dancer Claire O'Neill

Herman Martin used to be in an outfit called “Bonk” (see here) and when Claire O’Neil heard a demo of it, she got in touch with. Since Bonk has worked on several projects together. “Before then, I had never had anything to do with contemporary dance,” says Martin. “Claire introduced me to a completely new world which I took to immediately. This sort of medium is in fact one of the most interesting yet demanding areas to work in. The great thing about it creatively, is that anything that you can think of that is ‘sound’ can and will be used!”

This makes the colours and palettes completely open. Bonk used anything from the sound of draymen delivering beer barrels to complete songs…. “Working with Claire is also really great because she not only likes to sing, and of course dance, but is very into the interactive side of it all,” he continues. “For example, on some pieces, I’ve had to take cues straight from her every movement, that’s good fun but you’ve got to concentrate! Having to watch a dancer’s body intensely was a new experience for me which also helped to become a real part of the performance.”

Notes From Claire O’Neil on Lost Property (2003)

(Sound design and performances, Herman Martin/Samuel Gyselbrecht)

1) (…)You give a certain importance to music composition / sounds as an inspiration, as an input for your dance. Could you please tell us how you’ve worked with Herman?

“When working on movement and sound ideas with Herman Martin, we acknowledge that the soundscape of the body and voice is already a rich presence and a natural base for the rhythm, texture and intent of the work.
Most of the sounds in the pre-recorded soundscape for Lost Property have been drawn from sampling live rehearsal scenes, video excerpts or text that are produced during the creation process. Once all samples are gathered then the process begins to construct itself as the compositional soundscapes find a relationship to the choreographic and theatrical scenes. Within the composed structure, the aim is to maintain an improvisational state in the performance where the composed physical coordinates meet and react with the live soundscape.”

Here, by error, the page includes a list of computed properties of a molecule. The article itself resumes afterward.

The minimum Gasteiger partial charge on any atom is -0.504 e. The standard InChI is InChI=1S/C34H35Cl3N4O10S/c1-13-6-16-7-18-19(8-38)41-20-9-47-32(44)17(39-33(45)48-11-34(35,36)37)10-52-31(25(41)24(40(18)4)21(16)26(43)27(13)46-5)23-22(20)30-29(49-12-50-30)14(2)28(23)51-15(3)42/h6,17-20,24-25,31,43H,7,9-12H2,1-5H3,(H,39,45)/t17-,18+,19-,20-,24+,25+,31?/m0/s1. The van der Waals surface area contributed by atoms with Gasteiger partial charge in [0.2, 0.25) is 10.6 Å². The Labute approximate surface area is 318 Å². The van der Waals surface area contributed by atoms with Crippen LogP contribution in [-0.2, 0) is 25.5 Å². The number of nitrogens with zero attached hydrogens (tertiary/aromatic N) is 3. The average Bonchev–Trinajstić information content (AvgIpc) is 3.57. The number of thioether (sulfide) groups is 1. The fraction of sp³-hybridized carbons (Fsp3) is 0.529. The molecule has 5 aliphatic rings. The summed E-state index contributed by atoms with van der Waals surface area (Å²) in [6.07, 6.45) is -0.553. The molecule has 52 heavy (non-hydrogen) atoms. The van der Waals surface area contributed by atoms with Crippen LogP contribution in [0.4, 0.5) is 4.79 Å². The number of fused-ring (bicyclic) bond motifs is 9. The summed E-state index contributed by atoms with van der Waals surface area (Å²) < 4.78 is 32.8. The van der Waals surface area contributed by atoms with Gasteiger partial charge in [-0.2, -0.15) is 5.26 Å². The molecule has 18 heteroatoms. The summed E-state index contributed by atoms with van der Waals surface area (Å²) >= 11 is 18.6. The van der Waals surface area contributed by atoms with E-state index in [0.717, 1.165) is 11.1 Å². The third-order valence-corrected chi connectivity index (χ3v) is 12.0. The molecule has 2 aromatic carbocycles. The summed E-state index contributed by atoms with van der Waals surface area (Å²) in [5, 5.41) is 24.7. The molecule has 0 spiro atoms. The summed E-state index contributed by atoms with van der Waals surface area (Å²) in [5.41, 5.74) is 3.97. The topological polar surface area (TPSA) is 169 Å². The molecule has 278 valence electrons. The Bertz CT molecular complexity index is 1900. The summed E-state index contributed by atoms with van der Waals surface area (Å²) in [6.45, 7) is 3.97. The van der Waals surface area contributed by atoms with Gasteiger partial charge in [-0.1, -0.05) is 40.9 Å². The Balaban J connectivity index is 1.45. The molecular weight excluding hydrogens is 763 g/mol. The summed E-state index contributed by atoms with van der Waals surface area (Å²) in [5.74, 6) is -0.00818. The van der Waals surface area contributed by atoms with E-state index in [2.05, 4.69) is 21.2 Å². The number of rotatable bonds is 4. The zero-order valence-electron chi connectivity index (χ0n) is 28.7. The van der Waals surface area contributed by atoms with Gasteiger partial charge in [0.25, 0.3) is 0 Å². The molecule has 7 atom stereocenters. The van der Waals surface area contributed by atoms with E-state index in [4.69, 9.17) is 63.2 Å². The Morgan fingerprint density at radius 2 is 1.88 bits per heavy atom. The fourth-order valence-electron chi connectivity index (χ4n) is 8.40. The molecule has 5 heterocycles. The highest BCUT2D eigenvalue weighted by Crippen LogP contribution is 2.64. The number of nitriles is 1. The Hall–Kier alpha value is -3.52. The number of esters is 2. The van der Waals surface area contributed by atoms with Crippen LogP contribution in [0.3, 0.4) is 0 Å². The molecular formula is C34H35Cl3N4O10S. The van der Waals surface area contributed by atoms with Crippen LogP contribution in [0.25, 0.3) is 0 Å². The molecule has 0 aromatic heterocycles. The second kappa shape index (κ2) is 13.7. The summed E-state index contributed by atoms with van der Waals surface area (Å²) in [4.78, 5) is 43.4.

Dance project "Loaded".

Loaded (2007) is a 35 min piece that studies: Weight of the body, mind, sound and objects, the Gravity in/of a situation, the Motivation behind the Movement, the idea of Full and Empty, the muscular sympathy when watching Weight in Motion, the arousal towards feeling a certain emotion about a particular object or situation, the Speeds of the body, the heart and mind with a Desire, the Maleness in the female, the Femaleness in the female, the Honesty in Gesture, success, Failure and Consequences.

Its Loaded, and looking for space and time to further research, develop and represent.

(Sound design and performances, Herman Martin/Samuel Gyselbrecht)

Mtyland (2008)
‘If you had an empty space….what would you do with it?’ A new work from Claire O’Neil/Fidget Co.

Sound Design by Herman Martin. 40minsImage from Mtyland

How do we manage ourselves in a moment. With somebody as a witness to pull you outside yourself and away from the personal solo. A solo that continually is developing and adjusting its point of view.These views that are influenced, of course… persuaded, maybe… manipulated, we hope not…. How does our private universe relate and oscillate in the communal space. How can we remove as much ‘noise’ from our environment to find a more pure sense of opinion, belief and attitude. What is hidden and revealed in the communal gathering. Our personal censorship system. Are we comfortable with not much…do we need ‘noise’ and business to feel functional, a part of a bigger picture….. Hermit verses socialite. 

I recently came across this video on Youtube. I worked with dancer Claire O’Neil on a dance project called Mtyland (pronounced “emptyland”, by the way) for New Zealand’s Footnote Dance Company. It picked up great reviews at the time. I didn’t realise that it was online. But I came across these extracts. You’ll find some of my sound design and music on parts 3 and 4.

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